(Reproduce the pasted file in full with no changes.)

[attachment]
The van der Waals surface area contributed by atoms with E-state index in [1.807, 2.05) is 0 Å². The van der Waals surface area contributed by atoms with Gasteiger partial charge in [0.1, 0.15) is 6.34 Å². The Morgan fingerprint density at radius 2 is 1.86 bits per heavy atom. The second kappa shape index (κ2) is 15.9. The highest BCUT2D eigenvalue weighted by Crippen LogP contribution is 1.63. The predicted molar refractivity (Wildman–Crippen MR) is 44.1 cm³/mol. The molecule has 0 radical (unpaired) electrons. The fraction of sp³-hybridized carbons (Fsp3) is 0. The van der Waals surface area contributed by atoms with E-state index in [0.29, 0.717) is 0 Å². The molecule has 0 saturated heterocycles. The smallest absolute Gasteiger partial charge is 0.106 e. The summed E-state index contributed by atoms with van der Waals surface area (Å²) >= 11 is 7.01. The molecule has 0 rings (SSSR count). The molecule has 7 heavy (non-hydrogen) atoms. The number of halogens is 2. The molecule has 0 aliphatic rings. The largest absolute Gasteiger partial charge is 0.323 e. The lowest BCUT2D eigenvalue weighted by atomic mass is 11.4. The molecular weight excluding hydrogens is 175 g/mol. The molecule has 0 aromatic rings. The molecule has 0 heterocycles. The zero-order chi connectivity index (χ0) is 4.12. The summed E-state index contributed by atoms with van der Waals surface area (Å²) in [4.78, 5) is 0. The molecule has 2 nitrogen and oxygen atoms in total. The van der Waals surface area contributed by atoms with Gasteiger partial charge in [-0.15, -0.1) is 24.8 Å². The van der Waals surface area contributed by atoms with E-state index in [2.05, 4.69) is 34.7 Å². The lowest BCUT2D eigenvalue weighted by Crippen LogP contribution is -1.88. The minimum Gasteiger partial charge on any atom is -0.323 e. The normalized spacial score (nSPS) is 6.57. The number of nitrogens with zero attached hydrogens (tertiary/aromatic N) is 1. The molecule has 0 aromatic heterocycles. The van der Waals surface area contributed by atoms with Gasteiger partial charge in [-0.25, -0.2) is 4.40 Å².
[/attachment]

The van der Waals surface area contributed by atoms with E-state index in [1.807, 2.05) is 0 Å². The van der Waals surface area contributed by atoms with Gasteiger partial charge in [0.1, 0.15) is 6.34 Å². The Morgan fingerprint density at radius 2 is 1.86 bits per heavy atom. The second kappa shape index (κ2) is 15.9. The highest BCUT2D eigenvalue weighted by Crippen LogP contribution is 1.63. The predicted molar refractivity (Wildman–Crippen MR) is 44.1 cm³/mol. The molecule has 0 radical (unpaired) electrons. The fraction of sp³-hybridized carbons (Fsp3) is 0. The van der Waals surface area contributed by atoms with E-state index in [0.29, 0.717) is 0 Å². The molecule has 0 saturated heterocycles. The smallest absolute Gasteiger partial charge is 0.106 e. The summed E-state index contributed by atoms with van der Waals surface area (Å²) >= 11 is 7.01. The molecule has 0 rings (SSSR count). The molecule has 7 heavy (non-hydrogen) atoms. The number of halogens is 2. The molecule has 0 aliphatic rings. The largest absolute Gasteiger partial charge is 0.323 e. The lowest BCUT2D eigenvalue weighted by atomic mass is 11.4. The molecular weight excluding hydrogens is 175 g/mol. The molecule has 0 aromatic rings. The molecule has 0 heterocycles. The zero-order chi connectivity index (χ0) is 4.12. The summed E-state index contributed by atoms with van der Waals surface area (Å²) in [4.78, 5) is 0. The molecule has 2 nitrogen and oxygen atoms in total. The van der Waals surface area contributed by atoms with Gasteiger partial charge in [-0.15, -0.1) is 24.8 Å². The van der Waals surface area contributed by atoms with E-state index in [2.05, 4.69) is 34.7 Å². The lowest BCUT2D eigenvalue weighted by Crippen LogP contribution is -1.88. The minimum Gasteiger partial charge on any atom is -0.323 e. The normalized spacial score (nSPS) is 6.57. The number of nitrogens with zero attached hydrogens (tertiary/aromatic N) is 1. The molecule has 0 aromatic heterocycles. The van der Waals surface area contributed by atoms with Gasteiger partial charge in [-0.25, -0.2) is 4.40 Å².